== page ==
Oprah Winfrey calls Amy Purdy her inspiration. Now, read Amy's story in her own words and prepare to be inspired . . . America fell in love with Amy Purdy as the incredible girl with bionic legs who managed to out-dance her competitors all the way to the season 18 finale of Dancing with the Stars with her partner, Derek Hough. But viewers were only given a glimpse into her past and how she managed to get there. Now, for the first time, Amy reveals the powerful, moving story of her personal spiritual awakening as a result of a sudden and often fatal blood infection that caused her to lose both of her legs. When the Las Vegas native was just nineteen, she contracted the deadly bacterial meningitis and was given less than a two percent chance of survival. In a near-death experience that Amy has never talked about until now, she saw three beings who told her: "You can come with us, or you can stay. No matter what happens in your life, it's all going to make sense in the end." As she hovered between life and death, Amy knew she had to make a choice. And in that moment, she chose life. In On My Own Two Feet, Amy takes readers inside her childhood and up to the defining life or death moment. Despite the grim prognosis, she was determined to not just beat the odds and walk again but to create a life filled with bold adventures, big dreams, and boundless vitality--and share that spirit with the world. Amy seized her second chance at life and earned a bronze medal in adaptive snowboarding at the 2014 Paralympic Games. Her life is a testament to the resilience of the human spirit and the capacity we all have to defy expectations and rewrite our stories. Amy's poignant, uplifting memoir reminds us to live life to the fullest, because we are all much more capable than we could ever imagine.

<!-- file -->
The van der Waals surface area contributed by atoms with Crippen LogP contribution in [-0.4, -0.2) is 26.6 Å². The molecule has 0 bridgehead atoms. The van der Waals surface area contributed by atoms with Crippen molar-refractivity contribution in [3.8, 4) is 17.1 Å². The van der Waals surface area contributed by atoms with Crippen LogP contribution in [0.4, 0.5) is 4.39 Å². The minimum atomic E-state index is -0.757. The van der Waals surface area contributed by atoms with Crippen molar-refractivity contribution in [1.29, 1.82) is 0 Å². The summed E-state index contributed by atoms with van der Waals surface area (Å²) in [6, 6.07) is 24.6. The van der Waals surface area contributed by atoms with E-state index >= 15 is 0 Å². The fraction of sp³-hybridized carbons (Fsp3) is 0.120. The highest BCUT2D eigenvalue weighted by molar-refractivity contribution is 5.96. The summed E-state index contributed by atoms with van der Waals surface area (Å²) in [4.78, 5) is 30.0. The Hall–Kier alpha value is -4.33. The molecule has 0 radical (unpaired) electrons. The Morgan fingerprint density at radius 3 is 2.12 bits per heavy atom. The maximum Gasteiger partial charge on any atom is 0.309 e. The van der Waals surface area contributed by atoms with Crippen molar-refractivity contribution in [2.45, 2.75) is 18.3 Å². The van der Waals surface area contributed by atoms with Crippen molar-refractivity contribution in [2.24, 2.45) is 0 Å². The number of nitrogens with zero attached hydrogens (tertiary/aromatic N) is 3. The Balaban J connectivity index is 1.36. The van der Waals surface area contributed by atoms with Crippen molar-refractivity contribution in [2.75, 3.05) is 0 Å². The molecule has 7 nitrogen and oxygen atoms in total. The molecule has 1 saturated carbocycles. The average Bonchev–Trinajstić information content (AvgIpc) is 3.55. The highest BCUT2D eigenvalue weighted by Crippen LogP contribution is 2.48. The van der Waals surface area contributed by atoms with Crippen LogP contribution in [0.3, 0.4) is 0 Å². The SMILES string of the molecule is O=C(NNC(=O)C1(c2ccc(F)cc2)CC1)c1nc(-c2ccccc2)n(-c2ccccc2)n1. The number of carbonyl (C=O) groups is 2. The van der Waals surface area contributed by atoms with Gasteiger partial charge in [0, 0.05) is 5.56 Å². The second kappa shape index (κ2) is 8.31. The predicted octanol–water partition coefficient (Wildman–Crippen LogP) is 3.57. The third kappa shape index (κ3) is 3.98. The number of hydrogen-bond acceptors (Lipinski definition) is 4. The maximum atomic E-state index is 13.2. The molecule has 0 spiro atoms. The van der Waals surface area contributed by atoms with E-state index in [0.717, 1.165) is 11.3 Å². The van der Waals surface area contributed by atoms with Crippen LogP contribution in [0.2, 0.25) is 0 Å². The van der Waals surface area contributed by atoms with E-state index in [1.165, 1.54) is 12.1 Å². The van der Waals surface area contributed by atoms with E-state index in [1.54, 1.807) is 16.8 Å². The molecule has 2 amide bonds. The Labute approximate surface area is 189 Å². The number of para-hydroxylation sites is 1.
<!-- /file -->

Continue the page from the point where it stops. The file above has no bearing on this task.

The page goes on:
Into the Planet: My Life as a Cave Diver
From one of the world’s most renowned cave divers, a firsthand account of exploring the earth’s final frontier: the hidden depths of our oceans and the sunken caves inside our planetMore people have died exploring underwater caves than climbing Mount Everest, and we know more about deep space than we do about the depths of our oceans. From one of the top cave divers working today—and one of the very few women in her field—Into the Planet blends science, adventure, and memoir to bring readers face-to-face with the terror and beauty of earth’s remaining unknowns and the extremes of human capability.Jill Heinerth—the first person in history to dive deep into an Antarctic iceberg and leader of a team that discovered the ancient watery remains of Mayan civilizations—has descended farther into the inner depths of our planet than any other woman. She takes us into the harrowing split-second decisions that determine whether a diver makes it back to safety, the prejudices that prevent women from pursuing careers underwater, and her endeavor to recover a fallen friend’s body from the confines of a cave. But there’s beauty beyond the danger of diving, and while Heinerth swims beneath our feet in the lifeblood of our planet, she works with biologists discovering new species, physicists tracking climate change, and hydrogeologists examining our finite freshwater reserves.Written with hair-raising intensity, Into the Planet is the first book to deliver an intimate account of cave diving, transporting readers deep into inner space, where fear must be reconciled and a mission’s success balances between knowing one’s limits and pushing the envelope of human endurance.
Everything Beautiful in Its Time: Seasons of Love and Loss (Large Print)
Hager, Jenna Bush